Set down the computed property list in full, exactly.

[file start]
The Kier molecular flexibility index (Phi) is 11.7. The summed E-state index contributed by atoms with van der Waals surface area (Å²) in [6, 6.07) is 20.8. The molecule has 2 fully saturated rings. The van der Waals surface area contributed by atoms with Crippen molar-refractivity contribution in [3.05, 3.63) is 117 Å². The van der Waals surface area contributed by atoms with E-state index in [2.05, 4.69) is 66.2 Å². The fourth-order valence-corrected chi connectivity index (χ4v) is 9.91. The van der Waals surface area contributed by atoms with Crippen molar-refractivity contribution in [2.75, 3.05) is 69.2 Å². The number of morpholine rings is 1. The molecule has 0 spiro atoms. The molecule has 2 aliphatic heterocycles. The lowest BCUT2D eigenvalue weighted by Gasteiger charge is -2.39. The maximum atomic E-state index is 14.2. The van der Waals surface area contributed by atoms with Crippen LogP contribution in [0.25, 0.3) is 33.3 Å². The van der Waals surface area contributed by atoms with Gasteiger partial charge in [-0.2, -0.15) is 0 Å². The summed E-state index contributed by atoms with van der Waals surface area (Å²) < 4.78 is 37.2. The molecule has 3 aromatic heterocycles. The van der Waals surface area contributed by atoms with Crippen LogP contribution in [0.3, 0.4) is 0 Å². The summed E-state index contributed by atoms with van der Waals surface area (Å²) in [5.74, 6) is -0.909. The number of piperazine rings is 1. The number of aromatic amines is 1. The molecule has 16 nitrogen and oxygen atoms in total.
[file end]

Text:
The Kier molecular flexibility index (Phi) is 11.7. The summed E-state index contributed by atoms with van der Waals surface area (Å²) in [6, 6.07) is 20.8. The molecule has 2 fully saturated rings. The van der Waals surface area contributed by atoms with Crippen molar-refractivity contribution in [3.05, 3.63) is 117 Å². The van der Waals surface area contributed by atoms with E-state index in [2.05, 4.69) is 66.2 Å². The fourth-order valence-corrected chi connectivity index (χ4v) is 9.91. The van der Waals surface area contributed by atoms with Crippen molar-refractivity contribution in [2.75, 3.05) is 69.2 Å². The number of morpholine rings is 1. The molecule has 0 spiro atoms. The molecule has 2 aliphatic heterocycles. The lowest BCUT2D eigenvalue weighted by Gasteiger charge is -2.39. The maximum atomic E-state index is 14.2. The van der Waals surface area contributed by atoms with Crippen LogP contribution in [0.25, 0.3) is 33.3 Å². The van der Waals surface area contributed by atoms with Gasteiger partial charge in [-0.2, -0.15) is 0 Å². The summed E-state index contributed by atoms with van der Waals surface area (Å²) < 4.78 is 37.2. The molecule has 3 aromatic heterocycles. The van der Waals surface area contributed by atoms with Crippen LogP contribution in [0.3, 0.4) is 0 Å². The summed E-state index contributed by atoms with van der Waals surface area (Å²) in [5.74, 6) is -0.909. The number of piperazine rings is 1. The number of aromatic amines is 1. The molecule has 16 nitrogen and oxygen atoms in total.